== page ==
A common and intuitively plausible approach to thinking about the distributional questions that arise about global climate change is that the atmosphere is a “global sink” whose use is subject to regulation in terms of an equal-per-capita principle: Each person should have the same entitlement to pollute. This view, however, is plausible only if one thinks the earth as a whole belongs in some sense to humanity as such. This essay develops that standpoint of collective ownership of the earth and applies it to the aforementioned distributional questions. In light of that standpoint some of the ethical dimensions of global climate change take on a particular shape. It turns out, however, that the philosophically most plausible understanding of collective ownership of the earth does not support an equal-per-capita principle, nor does it support certain versions of a principle of accountability for past emissions. Instead, we end up with a combination of “polluter pays” and “ability to pay” principles to the regulation of access to the absorptive capacity of the atmosphere into whose precise formulation certain aspects of historical accountability will, however, also enter.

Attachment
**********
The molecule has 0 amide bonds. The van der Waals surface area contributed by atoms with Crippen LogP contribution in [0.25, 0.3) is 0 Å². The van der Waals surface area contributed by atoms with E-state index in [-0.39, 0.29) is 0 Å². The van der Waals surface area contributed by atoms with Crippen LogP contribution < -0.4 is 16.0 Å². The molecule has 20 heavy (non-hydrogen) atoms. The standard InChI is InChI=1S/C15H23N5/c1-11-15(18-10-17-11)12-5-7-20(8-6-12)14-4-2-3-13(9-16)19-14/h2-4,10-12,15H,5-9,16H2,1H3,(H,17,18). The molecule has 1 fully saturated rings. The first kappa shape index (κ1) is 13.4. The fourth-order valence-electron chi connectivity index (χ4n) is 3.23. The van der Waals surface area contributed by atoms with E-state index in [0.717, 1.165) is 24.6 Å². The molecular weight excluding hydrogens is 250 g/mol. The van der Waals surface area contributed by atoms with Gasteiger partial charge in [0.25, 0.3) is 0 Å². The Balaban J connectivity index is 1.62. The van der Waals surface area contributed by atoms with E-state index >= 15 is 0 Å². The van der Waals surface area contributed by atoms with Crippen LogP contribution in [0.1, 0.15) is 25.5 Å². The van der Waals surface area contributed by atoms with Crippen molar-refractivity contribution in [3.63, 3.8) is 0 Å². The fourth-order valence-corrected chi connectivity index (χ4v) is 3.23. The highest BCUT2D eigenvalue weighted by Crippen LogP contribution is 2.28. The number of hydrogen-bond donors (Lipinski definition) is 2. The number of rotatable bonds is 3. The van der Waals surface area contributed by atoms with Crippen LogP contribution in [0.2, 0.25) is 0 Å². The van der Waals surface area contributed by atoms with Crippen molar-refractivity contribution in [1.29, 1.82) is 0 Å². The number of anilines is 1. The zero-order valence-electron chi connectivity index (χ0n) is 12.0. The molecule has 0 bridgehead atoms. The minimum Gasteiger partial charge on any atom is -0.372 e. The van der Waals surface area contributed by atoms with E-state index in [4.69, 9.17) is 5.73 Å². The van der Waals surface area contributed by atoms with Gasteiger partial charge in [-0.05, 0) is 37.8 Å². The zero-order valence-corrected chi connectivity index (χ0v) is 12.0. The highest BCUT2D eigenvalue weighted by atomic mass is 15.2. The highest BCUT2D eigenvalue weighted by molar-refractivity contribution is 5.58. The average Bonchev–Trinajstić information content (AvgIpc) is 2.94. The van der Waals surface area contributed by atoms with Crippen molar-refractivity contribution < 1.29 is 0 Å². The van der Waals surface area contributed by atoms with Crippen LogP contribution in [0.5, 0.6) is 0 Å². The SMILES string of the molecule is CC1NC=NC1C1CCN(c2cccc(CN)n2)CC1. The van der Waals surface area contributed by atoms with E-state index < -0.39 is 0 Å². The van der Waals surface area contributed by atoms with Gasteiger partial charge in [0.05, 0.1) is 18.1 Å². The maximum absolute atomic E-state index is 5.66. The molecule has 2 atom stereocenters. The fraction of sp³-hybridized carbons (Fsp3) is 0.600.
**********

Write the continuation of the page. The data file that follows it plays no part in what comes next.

Risse, Mathias. "Who Should Shoulder the Burden? Global Climate Change and Common Ownership of the Earth." HKS Faculty Research Working Paper series RWP08-075, December 2008.